There are some illogical aspects of the events as described by Darren Wilson. Let's review the circumstances: Michael Brown is running away from the police car after an altercation with a police officer. He is wounded and even though the wound is not life-threatening, he knows the wound definitely 'branded' him as being involved in an attack on an officer. He also knows the police officer is armed and willing to use deadly force. Michael Brown then does something logical: he flees as fast as he is able to flee given the wound and lack of shoes. He actually succeeds in putting about 150 feet between himself and Darren Wilson. It's not much, but it greatly increased his chances of not being shot again and/or arrested (at least for the moment). So, WHY then does Michael Brown stop, turn around and come back towards Darren Wilson? Certainly Michael Brown knows that he does not have any weapons, that he has loss the effective use of one hand, and that he isn't even wearing shoes that would permit him to deliver a substantial kick. Michael Brown also knows Darren Wilson does have a loaded gun and he is willing to use it. Meanwhile, Darren Wilson knows (according to his own testimony) that Michael Brown is wounded, and that Michael Brown does not have a weapon (or, at least, he is not inclined to use whatever weapon he might have) and is busy running down the road in essentially bare feet. This does not sound like a situation that would support Darren Wilson's claim (as he testified) that he had to use deadly force to defend himself.

RE: #61 | POSTED BY DIXVILLENOTCH AT 2014-11-30 12:30 AM

Thank you again for providing a link to a graphical display of the "Astro Glide" audio tape (BTW, the graph in the link was limited to only the ten shots outside of Darren Wilson's patrol car). Astro Glide has gone on record stating that their analysis indicated that the location of the shooter did not change by more than a foot or so during these ten shots.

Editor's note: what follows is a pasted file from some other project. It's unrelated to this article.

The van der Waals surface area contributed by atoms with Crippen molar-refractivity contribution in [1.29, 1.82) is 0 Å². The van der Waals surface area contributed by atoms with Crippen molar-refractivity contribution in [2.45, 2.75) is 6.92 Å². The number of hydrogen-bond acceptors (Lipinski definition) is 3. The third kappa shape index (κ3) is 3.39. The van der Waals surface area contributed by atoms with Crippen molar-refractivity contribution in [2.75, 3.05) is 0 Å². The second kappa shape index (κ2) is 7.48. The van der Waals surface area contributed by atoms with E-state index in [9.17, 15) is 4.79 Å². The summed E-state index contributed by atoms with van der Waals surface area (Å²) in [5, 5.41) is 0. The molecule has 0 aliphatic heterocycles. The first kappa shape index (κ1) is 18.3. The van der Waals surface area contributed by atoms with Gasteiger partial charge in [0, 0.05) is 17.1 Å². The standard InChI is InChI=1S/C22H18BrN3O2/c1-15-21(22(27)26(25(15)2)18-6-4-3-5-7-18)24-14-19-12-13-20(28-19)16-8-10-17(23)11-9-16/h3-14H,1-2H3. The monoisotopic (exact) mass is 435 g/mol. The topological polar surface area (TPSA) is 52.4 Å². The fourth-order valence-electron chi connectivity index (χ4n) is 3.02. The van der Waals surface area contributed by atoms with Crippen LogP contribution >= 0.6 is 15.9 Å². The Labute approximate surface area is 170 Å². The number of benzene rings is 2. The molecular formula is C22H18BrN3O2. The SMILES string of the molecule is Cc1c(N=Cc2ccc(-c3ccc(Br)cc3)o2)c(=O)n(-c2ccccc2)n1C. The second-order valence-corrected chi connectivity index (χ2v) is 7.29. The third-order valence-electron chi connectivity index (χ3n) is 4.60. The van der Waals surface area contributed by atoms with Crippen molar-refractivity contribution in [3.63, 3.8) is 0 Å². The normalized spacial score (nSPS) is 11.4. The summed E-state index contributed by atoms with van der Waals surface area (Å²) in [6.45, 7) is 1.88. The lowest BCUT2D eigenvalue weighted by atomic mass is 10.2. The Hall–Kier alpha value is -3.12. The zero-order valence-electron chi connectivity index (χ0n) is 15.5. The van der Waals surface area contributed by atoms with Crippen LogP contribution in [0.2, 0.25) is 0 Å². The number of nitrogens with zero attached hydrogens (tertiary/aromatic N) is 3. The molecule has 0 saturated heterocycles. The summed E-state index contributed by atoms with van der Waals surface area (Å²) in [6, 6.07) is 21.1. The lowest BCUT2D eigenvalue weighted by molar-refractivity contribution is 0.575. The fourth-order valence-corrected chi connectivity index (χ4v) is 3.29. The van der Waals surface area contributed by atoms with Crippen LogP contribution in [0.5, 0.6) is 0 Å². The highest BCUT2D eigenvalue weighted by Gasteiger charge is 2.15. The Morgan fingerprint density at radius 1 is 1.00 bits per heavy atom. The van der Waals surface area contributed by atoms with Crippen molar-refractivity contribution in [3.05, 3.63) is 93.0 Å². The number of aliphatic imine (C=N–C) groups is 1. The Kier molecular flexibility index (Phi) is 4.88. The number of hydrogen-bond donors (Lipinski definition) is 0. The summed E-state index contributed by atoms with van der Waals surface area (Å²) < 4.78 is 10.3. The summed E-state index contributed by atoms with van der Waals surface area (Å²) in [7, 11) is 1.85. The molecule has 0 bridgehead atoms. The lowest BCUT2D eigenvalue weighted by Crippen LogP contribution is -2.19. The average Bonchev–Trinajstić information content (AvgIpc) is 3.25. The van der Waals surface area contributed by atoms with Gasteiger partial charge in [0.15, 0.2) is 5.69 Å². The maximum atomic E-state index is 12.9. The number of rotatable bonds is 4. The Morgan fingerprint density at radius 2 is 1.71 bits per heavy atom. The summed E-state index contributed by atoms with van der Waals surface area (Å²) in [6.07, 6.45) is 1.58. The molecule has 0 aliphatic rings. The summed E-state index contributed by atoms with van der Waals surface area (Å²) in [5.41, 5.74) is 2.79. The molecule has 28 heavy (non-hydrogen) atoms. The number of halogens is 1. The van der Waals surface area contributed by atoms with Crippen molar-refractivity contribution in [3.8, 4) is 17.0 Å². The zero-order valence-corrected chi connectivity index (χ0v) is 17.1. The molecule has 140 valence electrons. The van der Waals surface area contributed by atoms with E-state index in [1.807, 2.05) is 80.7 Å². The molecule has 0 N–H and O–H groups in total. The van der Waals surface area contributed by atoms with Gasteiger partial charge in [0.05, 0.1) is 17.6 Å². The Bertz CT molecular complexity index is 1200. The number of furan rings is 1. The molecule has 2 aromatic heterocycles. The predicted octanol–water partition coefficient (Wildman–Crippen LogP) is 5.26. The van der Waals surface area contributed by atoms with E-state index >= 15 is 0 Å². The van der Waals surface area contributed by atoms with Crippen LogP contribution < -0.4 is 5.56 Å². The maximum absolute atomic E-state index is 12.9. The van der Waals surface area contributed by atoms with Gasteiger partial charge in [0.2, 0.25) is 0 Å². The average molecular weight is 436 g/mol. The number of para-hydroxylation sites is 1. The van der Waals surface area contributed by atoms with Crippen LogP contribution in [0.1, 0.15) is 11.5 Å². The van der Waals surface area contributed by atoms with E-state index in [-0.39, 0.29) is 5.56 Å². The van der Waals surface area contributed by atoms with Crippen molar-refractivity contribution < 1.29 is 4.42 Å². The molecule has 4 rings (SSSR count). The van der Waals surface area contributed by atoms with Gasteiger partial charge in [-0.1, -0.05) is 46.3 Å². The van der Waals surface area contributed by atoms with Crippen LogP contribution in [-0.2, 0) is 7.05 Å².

NOTE: I make no claim regarding the accuracy of Astro Glide's audio data graph, that you provided, and simply analyzed it as if it were "OK".

Quickie summary of facts:
1. Total time interval from first shot (#1) to last shot (#10) is less than seven seconds (6.440 seconds).

2. First volley [six shots] duration: less than two seconds (1.707 seconds).

3. Second volley [four shots] duration: less than two seconds (1.680 seconds).

4. Pause between first volley and second volley: about 3 seconds (3.053 seconds).

Several observations:
1. Generally, the first volley's six shots were fired in rapid succession with one variation: there's about a half second interval between shot #1 and shot #2 (0.507 second). The following five shots (#2 - #6) were fired in more rapid/consistent succession: five shots in just over one second (1.200 second) at an average interval of 0.300 seconds between shots (the interval variation was only between 0.280 and 0.360 seconds). I suspect that shooting at a rate of three shots per second is probably about as rapid as one could reasonably fire this particular gun if one were to concentrate more on rate of fire rather than accuracy (especially under these circumstances).

2. Generally, the second volley's four shots were fired at a slower rate had an interesting variation: there's nearly one second between shot #7 and shot #8 (0.933 second). The following three shots were fired in less rapid/consistent succession: three shots in just under one second (0.747 second) at an average interval of 0.374 seconds between shots (and the variation was between 0.214 and 0.533 seconds).

Possible significance/interpretations:

A. It seems likely that the pause between the two volleys probably allowed an "adjustment" that resulted in a more-controlled firing of the second volley shots.

B. Since the first volley shots were fired when Michael Brown was furthest away and were more rapid, it's unlikely many (if any) of these shots would have hit Michael Brown. This would be especially true if Michael Brown were running away at the start of the first volley. However, from the other evidence, it's apparent that one (at least) of the shots in the first volley hit Michael Brown so any interpretation must address that fact.

C. Shot #1 misses its mark, but it causes Michael Brown to become aware that he was being shot at. Whereupon he stops and turns around (maybe even with his arms outstretched and his palms up). With Michael Brown stopped and turned around, one (at least) of the first volley shots then hits Michael Brown.

D. At this point, Michael Brown might have either become enraged at being shot while surrendering or he might have felt that Darren Wilson was going to shoot him whether he surrendered or not and felt his best chance for survival was to rush Darren Wilson. Michael Brown might even have thought that Darren Wilson had emptied his gun and he then decided to rush Darren Wilson before he was able to re-load.

E. Given the shorter distance between Michael Brown and Darren Wilson combined with the manner of the firing, it's most likely that most (if not all) the second volley shots hit their mark.

Obviously, without supporting evidence (e.g., a video record), this scenario is pure speculation. However, this scenario is consistent with both the physical evidence and several witnesses' statements.